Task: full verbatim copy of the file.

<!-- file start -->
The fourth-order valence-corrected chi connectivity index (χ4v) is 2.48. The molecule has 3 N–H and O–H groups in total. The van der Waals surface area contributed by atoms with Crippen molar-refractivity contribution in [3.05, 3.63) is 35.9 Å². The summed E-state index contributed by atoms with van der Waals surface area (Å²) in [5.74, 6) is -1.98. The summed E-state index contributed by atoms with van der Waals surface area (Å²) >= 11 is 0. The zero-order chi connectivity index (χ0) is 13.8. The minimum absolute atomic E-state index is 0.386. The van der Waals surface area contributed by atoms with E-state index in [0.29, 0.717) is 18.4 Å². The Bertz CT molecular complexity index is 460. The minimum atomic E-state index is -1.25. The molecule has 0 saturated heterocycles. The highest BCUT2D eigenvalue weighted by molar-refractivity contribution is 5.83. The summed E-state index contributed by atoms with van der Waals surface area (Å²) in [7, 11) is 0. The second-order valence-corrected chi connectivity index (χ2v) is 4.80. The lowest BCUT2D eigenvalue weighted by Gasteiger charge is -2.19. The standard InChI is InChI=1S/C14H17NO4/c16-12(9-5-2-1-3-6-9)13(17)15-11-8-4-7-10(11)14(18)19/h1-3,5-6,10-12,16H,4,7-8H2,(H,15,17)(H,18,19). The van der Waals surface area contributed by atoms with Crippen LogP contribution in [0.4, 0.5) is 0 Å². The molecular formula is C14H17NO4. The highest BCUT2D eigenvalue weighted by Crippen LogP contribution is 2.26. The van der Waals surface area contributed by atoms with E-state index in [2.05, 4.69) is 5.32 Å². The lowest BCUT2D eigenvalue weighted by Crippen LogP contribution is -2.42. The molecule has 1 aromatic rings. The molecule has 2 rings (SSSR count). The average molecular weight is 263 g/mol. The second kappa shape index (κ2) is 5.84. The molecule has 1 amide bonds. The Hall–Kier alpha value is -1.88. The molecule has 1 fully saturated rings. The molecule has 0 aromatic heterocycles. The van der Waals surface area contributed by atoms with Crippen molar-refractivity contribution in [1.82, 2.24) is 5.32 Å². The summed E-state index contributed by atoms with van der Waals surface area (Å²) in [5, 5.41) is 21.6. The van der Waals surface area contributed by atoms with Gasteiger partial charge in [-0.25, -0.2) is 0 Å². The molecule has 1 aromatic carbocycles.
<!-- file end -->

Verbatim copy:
The fourth-order valence-corrected chi connectivity index (χ4v) is 2.48. The molecule has 3 N–H and O–H groups in total. The van der Waals surface area contributed by atoms with Crippen molar-refractivity contribution in [3.05, 3.63) is 35.9 Å². The summed E-state index contributed by atoms with van der Waals surface area (Å²) in [5.74, 6) is -1.98. The summed E-state index contributed by atoms with van der Waals surface area (Å²) >= 11 is 0. The zero-order chi connectivity index (χ0) is 13.8. The minimum absolute atomic E-state index is 0.386. The van der Waals surface area contributed by atoms with E-state index in [0.29, 0.717) is 18.4 Å². The Bertz CT molecular complexity index is 460. The minimum atomic E-state index is -1.25. The molecule has 0 saturated heterocycles. The highest BCUT2D eigenvalue weighted by molar-refractivity contribution is 5.83. The summed E-state index contributed by atoms with van der Waals surface area (Å²) in [7, 11) is 0. The second-order valence-corrected chi connectivity index (χ2v) is 4.80. The lowest BCUT2D eigenvalue weighted by Gasteiger charge is -2.19. The standard InChI is InChI=1S/C14H17NO4/c16-12(9-5-2-1-3-6-9)13(17)15-11-8-4-7-10(11)14(18)19/h1-3,5-6,10-12,16H,4,7-8H2,(H,15,17)(H,18,19). The van der Waals surface area contributed by atoms with Crippen LogP contribution in [0.4, 0.5) is 0 Å². The molecular formula is C14H17NO4. The highest BCUT2D eigenvalue weighted by Crippen LogP contribution is 2.26. The van der Waals surface area contributed by atoms with E-state index in [2.05, 4.69) is 5.32 Å². The lowest BCUT2D eigenvalue weighted by Crippen LogP contribution is -2.42. The molecule has 1 aromatic rings. The molecule has 2 rings (SSSR count). The average molecular weight is 263 g/mol. The second kappa shape index (κ2) is 5.84. The molecule has 1 amide bonds. The Hall–Kier alpha value is -1.88. The molecule has 1 fully saturated rings. The molecule has 0 aromatic heterocycles. The van der Waals surface area contributed by atoms with Crippen molar-refractivity contribution in [1.82, 2.24) is 5.32 Å². The summed E-state index contributed by atoms with van der Waals surface area (Å²) in [5, 5.41) is 21.6. The van der Waals surface area contributed by atoms with Gasteiger partial charge in [-0.25, -0.2) is 0 Å². The molecule has 1 aromatic carbocycles.